There's no perfect technology. Challenges include the cost of the hardware, with cellular being the most expensive. And then there are issues such as operations costs, bandwidth, range and architecture to consider. Different applications have different requirements and different needs, said Jones.
"The first problem is there is no single wireless technology that optimizes all of these for all situations," he said.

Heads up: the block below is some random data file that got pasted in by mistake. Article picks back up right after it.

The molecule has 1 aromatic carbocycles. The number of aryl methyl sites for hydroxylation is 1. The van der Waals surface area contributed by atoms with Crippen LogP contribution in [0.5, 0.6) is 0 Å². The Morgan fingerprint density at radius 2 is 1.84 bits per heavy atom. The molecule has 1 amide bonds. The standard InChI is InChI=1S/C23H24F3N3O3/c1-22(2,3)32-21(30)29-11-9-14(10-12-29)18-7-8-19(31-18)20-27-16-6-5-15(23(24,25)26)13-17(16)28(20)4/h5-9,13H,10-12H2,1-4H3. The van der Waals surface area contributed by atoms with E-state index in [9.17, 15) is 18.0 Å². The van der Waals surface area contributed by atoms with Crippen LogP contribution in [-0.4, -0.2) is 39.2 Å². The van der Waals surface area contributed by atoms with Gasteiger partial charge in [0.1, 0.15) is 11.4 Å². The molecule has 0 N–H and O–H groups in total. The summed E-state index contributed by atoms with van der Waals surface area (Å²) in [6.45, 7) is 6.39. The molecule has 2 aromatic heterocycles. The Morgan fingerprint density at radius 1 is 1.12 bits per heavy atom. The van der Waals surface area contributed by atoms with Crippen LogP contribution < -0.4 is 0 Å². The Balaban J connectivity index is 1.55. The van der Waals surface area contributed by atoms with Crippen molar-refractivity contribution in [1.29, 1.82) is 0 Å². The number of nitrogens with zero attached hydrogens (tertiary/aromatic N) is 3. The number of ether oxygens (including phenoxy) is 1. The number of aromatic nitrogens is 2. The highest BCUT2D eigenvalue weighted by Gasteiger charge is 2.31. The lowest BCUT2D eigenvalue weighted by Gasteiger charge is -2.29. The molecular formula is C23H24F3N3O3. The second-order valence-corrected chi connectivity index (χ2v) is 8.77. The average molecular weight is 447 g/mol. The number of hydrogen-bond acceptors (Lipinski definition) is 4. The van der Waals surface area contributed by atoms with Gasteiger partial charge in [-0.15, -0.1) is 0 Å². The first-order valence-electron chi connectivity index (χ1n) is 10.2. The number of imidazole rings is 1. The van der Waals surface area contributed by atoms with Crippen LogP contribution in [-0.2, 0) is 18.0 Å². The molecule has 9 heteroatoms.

The compatibility of the data interchange is another problem.
"Even if two devices share the same wireless, they may not share the same communications protocols. I expect we'll see lots of islands," Jones said. "Will a Samsung microwave talk to a Bosch washing machine, a Phillips smart light bulb and a Siemens smart electricity meter? Probably not for a while."
Patrick Thibodeau covers cloud computing and enterprise applications, outsourcing, government IT policies, data centers and IT workforce issues for Computerworld. Follow Patrick on Twitter at @DCgov, or subscribe to Patrick's RSS feed. His email address is firstname.lastname@example.org.
Read more about emerging technologies in Computerworld's Emerging Technologies Topic Center.